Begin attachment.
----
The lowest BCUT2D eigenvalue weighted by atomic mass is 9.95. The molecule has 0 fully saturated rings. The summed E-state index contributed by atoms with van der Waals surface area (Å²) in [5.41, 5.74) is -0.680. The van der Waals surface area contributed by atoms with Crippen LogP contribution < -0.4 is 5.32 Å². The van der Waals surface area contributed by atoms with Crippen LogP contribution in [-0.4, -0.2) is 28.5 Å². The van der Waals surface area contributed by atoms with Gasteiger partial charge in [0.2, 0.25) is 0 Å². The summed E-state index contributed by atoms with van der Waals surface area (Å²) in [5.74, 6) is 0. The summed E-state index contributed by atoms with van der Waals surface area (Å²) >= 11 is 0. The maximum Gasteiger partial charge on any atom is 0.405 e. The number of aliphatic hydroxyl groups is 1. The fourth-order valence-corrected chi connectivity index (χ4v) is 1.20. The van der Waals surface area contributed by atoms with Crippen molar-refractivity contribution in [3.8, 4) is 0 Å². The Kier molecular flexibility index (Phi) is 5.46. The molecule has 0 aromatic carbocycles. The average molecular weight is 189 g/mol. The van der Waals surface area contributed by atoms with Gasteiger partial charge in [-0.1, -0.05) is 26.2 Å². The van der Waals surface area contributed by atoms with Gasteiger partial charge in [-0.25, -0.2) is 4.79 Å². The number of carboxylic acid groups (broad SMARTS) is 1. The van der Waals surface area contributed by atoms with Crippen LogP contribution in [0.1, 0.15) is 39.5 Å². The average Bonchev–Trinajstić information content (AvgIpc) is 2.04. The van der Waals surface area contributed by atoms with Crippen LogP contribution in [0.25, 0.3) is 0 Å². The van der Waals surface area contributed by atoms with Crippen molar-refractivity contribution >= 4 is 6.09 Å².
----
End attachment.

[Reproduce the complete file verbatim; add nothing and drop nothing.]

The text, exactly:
The lowest BCUT2D eigenvalue weighted by atomic mass is 9.95. The molecule has 0 fully saturated rings. The summed E-state index contributed by atoms with van der Waals surface area (Å²) in [5.41, 5.74) is -0.680. The van der Waals surface area contributed by atoms with Crippen LogP contribution < -0.4 is 5.32 Å². The van der Waals surface area contributed by atoms with Crippen LogP contribution in [-0.4, -0.2) is 28.5 Å². The van der Waals surface area contributed by atoms with Gasteiger partial charge in [0.2, 0.25) is 0 Å². The summed E-state index contributed by atoms with van der Waals surface area (Å²) in [5.74, 6) is 0. The summed E-state index contributed by atoms with van der Waals surface area (Å²) >= 11 is 0. The maximum Gasteiger partial charge on any atom is 0.405 e. The number of aliphatic hydroxyl groups is 1. The fourth-order valence-corrected chi connectivity index (χ4v) is 1.20. The van der Waals surface area contributed by atoms with Crippen molar-refractivity contribution in [3.8, 4) is 0 Å². The Kier molecular flexibility index (Phi) is 5.46. The molecule has 0 aromatic carbocycles. The average molecular weight is 189 g/mol. The van der Waals surface area contributed by atoms with Gasteiger partial charge in [-0.1, -0.05) is 26.2 Å². The van der Waals surface area contributed by atoms with Gasteiger partial charge in [-0.25, -0.2) is 4.79 Å². The number of carboxylic acid groups (broad SMARTS) is 1. The van der Waals surface area contributed by atoms with Crippen LogP contribution in [0.1, 0.15) is 39.5 Å². The average Bonchev–Trinajstić information content (AvgIpc) is 2.04. The van der Waals surface area contributed by atoms with Crippen LogP contribution in [0.25, 0.3) is 0 Å². The van der Waals surface area contributed by atoms with Crippen molar-refractivity contribution >= 4 is 6.09 Å².